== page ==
Several clinical studies suggest that TGF-β is involved in ovarian tumor progression. TGF-β1, TGF-β2, and TGF-β3 are overexpressed in 44%, 66%, and 66% of malignant ovarian tumors, respectively (15). Notably, TGF-β1 expression is less frequent than TGF-β2 and TGF-β3, underscoring the relevance of studying the TGF-β2 and TGF-β3 isoforms. Furthermore, TGF-β1 and latent TGF-β1-binding protein mRNAs are up-regulated in ovarian carcinoma tissue relative to benign tissue (16), and TGF-β1 levels are elevated in the plasma and peritoneal fluid of ovarian cancer patients (17). Although the role of TGF-β1 in oncogenesis has been studied extensively, the function of TGF-β2 and TGF-β3 in ovarian cancer and other cancers remains relatively unexplored.
In the current study, we investigated the potential of TGF-β1, TGF-β2, and TGF-β3 to initiate an EMT in ovarian cancer cells. All three isoforms were able to efficiently induce an EMT in ovarian cancer cells, disrupting cell-cell junctions and stimulating MMP secretion. Furthermore, Smad3 is required for the EMT mediated by all three TGF-β family members, and down-regulation of Smad3 expression inhibits the loss of cell-cell contacts and transition to a fibroblastic morphology. Within the context of a three-dimensional collagen matrix, Smad3 is required for TGF-β–regulated secretion of pro-MMP and active MMP and invasion. Consistent with the in vitro findings, analysis of serous cystadenocarcinoma revealed that higher Smad3 nuclear expression correlates with poor outcome. Taken together, these results suggest that the TGF-β/Smad3 pathway plays an important role in ovarian tumor progression by promoting the dissemination of cancer cells.
The role of TGF-β, particularly that of TGF-β2 and TGF-β3, in regulating EMTs in ovarian cancer remains relatively unexplored. Therefore, we treated the human cancer cell line, OVCA429, with TGF-β1, TGF-β2, and TGF-β3 to determine if any of these family members can initiate an EMT, causing cells to lose cell-cell contacts and to change from a compact, epithelial morphology to a spindle-shaped fibroblastic morphology. Notably, all three ligands efficiently induced a fibroblastic morphology in OVCA429 cells after 72 h (Fig. 1A, brightfield images).
We further investigated the effects of TGF-β1, TGF-β2, and TGF-β3 on the epithelial markers, E-cadherin and occludin, and the mesenchymal markers, vimentin and N-cadherin, by indirect immunofluorescent staining. All three ligands elicited a fibroblastic, undifferentiated phenotype in OVCA429 cells, disrupting adherens junctions and tight junctions, as shown by E-cadherin (Fig. 1A, i-iv) and occludin immunofluorescence (Fig. 1A, v-viii), respectively. E-cadherin staining was present at adherens junctions in vehicle-treated cells (Fig. 1A, i, white arrowhead), but was markedly decreased in TGF-β1–treated, TGF-β2–treated, and TGF-β3–treated cells (Fig. 1A, ii-iv). Similarly, occludin staining was present at tight junctions in vehicle-treated cells (Fig. 1A, v, white arrowhead), but was severely diminished in TGF-β–treated cells (Fig. 1A, vi-viii). Furthermore, treatment with all three ligands increased the immunostaining of the mesenchymal marker vimentin, an intermediate filament protein (Fig. 1A, x-xii, white arrowheads), and N-cadherin (Fig. 1A, xiv-xvi, white arrowheads) when compared with vehicle-treated cells (Fig. 1A, ix and xiii). Consistent with these observations, TGF-β1, TGF-β2, and TGF-β3 up-regulated N-cadherin and down-regulated E-cadherin protein expression (Fig. 1B). Cells were treated with activin A, for 72 h, as a negative control, because activin A did not mediate an EMT in OVCA429 cells (data not shown). Treatment with activin A did not affect E-cadherin or N-cadherin expression (Fig. 1B). Because the TGF-β ligands caused ovarian cancer cells to undergo dramatic changes in cell morphology suggestive of an EMT, the effect of these ligands on MMP secretion was also evaluated. Conditioned media was collected from cells treated with TGF-β and subjected to gelatin zymography. TGF-β treatment had no effect on MMP-2 and MMP-9 secretion in the cell line, IOSE80 (normal human OSE cells transfected with SV40 large T antigen to allow for longer passage times in vitro; Fig. 1C, top), but augmented both pro–MMP-2 and pro–MMP-9 secretion in OVCA429 carcinoma cells (Fig. 1C, bottom).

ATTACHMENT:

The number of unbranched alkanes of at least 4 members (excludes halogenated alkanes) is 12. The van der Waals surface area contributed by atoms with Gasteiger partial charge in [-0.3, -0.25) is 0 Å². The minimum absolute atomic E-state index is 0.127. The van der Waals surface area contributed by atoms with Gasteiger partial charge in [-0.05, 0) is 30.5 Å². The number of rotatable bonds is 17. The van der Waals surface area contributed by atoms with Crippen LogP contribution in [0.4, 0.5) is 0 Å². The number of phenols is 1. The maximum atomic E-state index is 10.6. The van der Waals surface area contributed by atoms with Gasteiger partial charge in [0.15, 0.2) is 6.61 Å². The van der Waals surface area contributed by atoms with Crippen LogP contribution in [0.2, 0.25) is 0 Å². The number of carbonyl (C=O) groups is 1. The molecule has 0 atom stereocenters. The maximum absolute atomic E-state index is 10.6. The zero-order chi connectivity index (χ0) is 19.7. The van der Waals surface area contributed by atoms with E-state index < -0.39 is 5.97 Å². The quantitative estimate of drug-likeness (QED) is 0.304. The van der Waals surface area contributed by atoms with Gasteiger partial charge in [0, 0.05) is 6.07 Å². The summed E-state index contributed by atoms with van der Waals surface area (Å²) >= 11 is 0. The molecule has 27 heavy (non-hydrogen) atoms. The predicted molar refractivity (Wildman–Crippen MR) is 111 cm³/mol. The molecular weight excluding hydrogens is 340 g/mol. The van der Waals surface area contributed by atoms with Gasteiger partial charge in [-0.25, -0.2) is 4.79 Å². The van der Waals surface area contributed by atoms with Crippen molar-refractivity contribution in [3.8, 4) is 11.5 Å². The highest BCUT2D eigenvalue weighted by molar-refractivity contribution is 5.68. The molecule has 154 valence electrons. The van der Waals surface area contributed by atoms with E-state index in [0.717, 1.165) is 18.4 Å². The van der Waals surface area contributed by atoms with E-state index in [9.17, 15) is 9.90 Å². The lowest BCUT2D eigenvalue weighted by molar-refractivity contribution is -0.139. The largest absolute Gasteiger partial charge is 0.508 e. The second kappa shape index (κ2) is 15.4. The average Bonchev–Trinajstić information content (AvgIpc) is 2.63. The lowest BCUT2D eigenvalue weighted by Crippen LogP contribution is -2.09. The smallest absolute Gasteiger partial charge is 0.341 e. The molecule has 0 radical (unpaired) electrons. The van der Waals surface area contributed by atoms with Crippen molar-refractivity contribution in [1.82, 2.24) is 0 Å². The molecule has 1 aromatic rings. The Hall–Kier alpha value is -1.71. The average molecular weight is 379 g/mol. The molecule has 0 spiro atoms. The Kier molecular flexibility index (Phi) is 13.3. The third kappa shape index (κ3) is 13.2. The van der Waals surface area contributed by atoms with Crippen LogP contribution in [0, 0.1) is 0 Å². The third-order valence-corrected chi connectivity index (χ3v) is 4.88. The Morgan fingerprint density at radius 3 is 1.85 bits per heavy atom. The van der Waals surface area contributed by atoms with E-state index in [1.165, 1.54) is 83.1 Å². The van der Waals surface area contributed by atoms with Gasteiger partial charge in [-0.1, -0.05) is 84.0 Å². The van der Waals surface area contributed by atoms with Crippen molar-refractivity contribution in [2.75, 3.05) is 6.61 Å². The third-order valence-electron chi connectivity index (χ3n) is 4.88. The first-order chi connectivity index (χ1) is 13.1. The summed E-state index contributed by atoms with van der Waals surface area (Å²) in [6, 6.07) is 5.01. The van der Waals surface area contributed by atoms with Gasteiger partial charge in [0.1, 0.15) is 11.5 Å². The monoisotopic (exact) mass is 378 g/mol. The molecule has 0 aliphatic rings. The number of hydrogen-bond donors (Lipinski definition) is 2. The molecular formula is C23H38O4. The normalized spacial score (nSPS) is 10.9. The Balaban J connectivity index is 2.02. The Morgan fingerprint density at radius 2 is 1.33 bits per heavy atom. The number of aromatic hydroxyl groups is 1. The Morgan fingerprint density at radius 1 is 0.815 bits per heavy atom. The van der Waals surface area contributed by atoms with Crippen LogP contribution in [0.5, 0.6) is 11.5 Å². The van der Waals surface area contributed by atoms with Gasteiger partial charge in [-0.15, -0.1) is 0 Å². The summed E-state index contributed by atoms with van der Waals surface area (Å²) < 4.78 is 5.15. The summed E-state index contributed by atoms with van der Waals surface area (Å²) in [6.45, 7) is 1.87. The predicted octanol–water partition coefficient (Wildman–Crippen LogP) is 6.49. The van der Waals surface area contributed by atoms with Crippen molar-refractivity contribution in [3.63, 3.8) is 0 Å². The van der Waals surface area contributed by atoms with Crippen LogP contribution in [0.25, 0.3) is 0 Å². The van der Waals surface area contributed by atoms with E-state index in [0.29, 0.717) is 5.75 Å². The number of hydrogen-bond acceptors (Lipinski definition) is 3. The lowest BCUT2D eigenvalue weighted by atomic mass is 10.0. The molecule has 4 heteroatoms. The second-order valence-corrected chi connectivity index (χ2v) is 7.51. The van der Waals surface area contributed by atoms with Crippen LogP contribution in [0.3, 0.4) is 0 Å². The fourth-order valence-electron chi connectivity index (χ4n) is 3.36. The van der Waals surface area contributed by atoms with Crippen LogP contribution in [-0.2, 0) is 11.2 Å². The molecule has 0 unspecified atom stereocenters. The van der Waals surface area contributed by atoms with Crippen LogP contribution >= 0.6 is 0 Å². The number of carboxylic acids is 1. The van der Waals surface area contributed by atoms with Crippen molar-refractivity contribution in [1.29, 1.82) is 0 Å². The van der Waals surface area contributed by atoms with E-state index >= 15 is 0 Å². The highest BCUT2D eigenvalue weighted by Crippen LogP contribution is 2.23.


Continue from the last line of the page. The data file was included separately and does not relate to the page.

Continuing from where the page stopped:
Collectively, these results suggest that all three TGF-β ligands exert prometastatic effects on ovarian cancer cells by inducing an undifferentiated cell morphology and MMP secretion.
To determine the relevant Smad pathway activated down-stream of TGF-β signaling, the phosphorylation of Smad2 and Smad3 was investigated. TGF-β1, TGF-β2, and TGF-β3 stimulated phosphorylation of Smad3 (Fig. 2A), but only low level or no phosphorylation of Smad2 was detected (Fig. 2B). Lysates from the mouse gonadotrope cell line LβT2, treated with activin A, were used as a positive control for the phosphorylated Smad2 immunoblot (Fig. 2B). The effects of the TGF-β ligands on Smad3 nucleocytoplasmic shuttling were also assessed using a Smad3-GFP construct, because Smad3-GFP has been shown to behave similarly to endogenous, wild-type Smad3 (18). Treatment of OVCA429 cells with TGF-β ligands for 30 minutes resulted in predominantly nuclear localization of Smad3-GFP (Fig. 2C) in contrast to the diffuse cytoplasmic and weak nuclear Smad3-GFP localization in vehicle-treated cells (Fig. 2C). Taken together, these results suggest that Smad3 is activated as a result of TGF-β stimulation.